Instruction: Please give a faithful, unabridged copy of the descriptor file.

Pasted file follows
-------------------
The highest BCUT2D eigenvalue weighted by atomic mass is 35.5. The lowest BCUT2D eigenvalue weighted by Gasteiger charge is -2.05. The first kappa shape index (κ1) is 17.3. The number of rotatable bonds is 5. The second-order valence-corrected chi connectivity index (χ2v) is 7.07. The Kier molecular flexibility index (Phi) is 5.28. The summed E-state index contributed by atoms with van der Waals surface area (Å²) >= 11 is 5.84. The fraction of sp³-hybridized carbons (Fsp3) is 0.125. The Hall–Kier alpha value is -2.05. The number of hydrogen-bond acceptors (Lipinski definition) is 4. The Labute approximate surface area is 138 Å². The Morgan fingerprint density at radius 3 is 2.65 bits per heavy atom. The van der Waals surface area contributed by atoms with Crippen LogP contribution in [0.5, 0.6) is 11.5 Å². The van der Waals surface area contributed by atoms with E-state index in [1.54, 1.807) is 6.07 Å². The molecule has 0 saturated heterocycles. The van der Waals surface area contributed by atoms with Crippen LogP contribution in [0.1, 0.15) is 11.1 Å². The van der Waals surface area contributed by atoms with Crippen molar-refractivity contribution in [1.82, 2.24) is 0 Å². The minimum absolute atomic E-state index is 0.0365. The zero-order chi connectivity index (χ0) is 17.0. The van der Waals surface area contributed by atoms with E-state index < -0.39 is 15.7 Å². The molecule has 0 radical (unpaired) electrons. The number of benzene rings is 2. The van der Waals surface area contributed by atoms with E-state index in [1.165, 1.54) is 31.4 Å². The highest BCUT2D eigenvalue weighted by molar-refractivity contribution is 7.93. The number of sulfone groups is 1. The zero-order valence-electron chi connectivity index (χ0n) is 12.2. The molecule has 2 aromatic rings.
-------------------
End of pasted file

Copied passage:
The highest BCUT2D eigenvalue weighted by atomic mass is 35.5. The lowest BCUT2D eigenvalue weighted by Gasteiger charge is -2.05. The first kappa shape index (κ1) is 17.3. The number of rotatable bonds is 5. The second-order valence-corrected chi connectivity index (χ2v) is 7.07. The Kier molecular flexibility index (Phi) is 5.28. The summed E-state index contributed by atoms with van der Waals surface area (Å²) >= 11 is 5.84. The fraction of sp³-hybridized carbons (Fsp3) is 0.125. The Hall–Kier alpha value is -2.05. The number of hydrogen-bond acceptors (Lipinski definition) is 4. The Labute approximate surface area is 138 Å². The Morgan fingerprint density at radius 3 is 2.65 bits per heavy atom. The van der Waals surface area contributed by atoms with Crippen LogP contribution in [0.5, 0.6) is 11.5 Å². The van der Waals surface area contributed by atoms with E-state index in [1.54, 1.807) is 6.07 Å². The molecule has 0 saturated heterocycles. The van der Waals surface area contributed by atoms with Crippen LogP contribution in [0.1, 0.15) is 11.1 Å². The van der Waals surface area contributed by atoms with Crippen molar-refractivity contribution in [1.82, 2.24) is 0 Å². The minimum absolute atomic E-state index is 0.0365. The zero-order chi connectivity index (χ0) is 17.0. The van der Waals surface area contributed by atoms with E-state index < -0.39 is 15.7 Å². The molecule has 0 radical (unpaired) electrons. The number of benzene rings is 2. The van der Waals surface area contributed by atoms with E-state index in [1.165, 1.54) is 31.4 Å². The highest BCUT2D eigenvalue weighted by molar-refractivity contribution is 7.93. The number of sulfone groups is 1. The zero-order valence-electron chi connectivity index (χ0n) is 12.2. The molecule has 2 aromatic rings.